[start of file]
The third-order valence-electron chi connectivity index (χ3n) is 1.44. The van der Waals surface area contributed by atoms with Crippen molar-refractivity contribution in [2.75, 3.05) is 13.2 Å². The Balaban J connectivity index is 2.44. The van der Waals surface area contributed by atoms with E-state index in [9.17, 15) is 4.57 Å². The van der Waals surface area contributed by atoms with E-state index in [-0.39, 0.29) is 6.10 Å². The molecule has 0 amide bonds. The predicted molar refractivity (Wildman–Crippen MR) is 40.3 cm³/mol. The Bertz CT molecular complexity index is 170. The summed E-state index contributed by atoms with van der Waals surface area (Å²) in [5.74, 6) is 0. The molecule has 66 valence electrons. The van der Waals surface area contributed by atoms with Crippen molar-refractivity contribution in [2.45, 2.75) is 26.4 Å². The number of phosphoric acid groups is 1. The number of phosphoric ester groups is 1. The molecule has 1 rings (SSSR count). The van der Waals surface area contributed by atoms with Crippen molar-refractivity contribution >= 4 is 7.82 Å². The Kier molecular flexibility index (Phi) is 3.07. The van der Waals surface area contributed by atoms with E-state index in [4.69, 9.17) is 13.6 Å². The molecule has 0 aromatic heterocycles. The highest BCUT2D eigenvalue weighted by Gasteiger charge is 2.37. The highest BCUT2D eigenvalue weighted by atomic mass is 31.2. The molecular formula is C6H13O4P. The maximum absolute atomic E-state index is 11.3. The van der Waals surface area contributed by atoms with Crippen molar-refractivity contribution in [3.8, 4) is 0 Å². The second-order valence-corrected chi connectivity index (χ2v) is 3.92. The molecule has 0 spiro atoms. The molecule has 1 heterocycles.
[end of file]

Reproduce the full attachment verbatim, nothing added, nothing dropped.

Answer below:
The third-order valence-electron chi connectivity index (χ3n) is 1.44. The van der Waals surface area contributed by atoms with Crippen molar-refractivity contribution in [2.75, 3.05) is 13.2 Å². The Balaban J connectivity index is 2.44. The van der Waals surface area contributed by atoms with E-state index in [9.17, 15) is 4.57 Å². The van der Waals surface area contributed by atoms with E-state index in [-0.39, 0.29) is 6.10 Å². The molecule has 0 amide bonds. The predicted molar refractivity (Wildman–Crippen MR) is 40.3 cm³/mol. The Bertz CT molecular complexity index is 170. The summed E-state index contributed by atoms with van der Waals surface area (Å²) in [5.74, 6) is 0. The molecule has 66 valence electrons. The van der Waals surface area contributed by atoms with Crippen molar-refractivity contribution in [2.45, 2.75) is 26.4 Å². The number of phosphoric acid groups is 1. The number of phosphoric ester groups is 1. The molecule has 1 rings (SSSR count). The van der Waals surface area contributed by atoms with Crippen molar-refractivity contribution >= 4 is 7.82 Å². The Kier molecular flexibility index (Phi) is 3.07. The van der Waals surface area contributed by atoms with E-state index in [4.69, 9.17) is 13.6 Å². The molecule has 0 aromatic heterocycles. The highest BCUT2D eigenvalue weighted by Gasteiger charge is 2.37. The highest BCUT2D eigenvalue weighted by atomic mass is 31.2. The molecular formula is C6H13O4P. The maximum absolute atomic E-state index is 11.3. The van der Waals surface area contributed by atoms with Crippen molar-refractivity contribution in [3.8, 4) is 0 Å². The second-order valence-corrected chi connectivity index (χ2v) is 3.92. The molecule has 0 spiro atoms. The molecule has 1 heterocycles.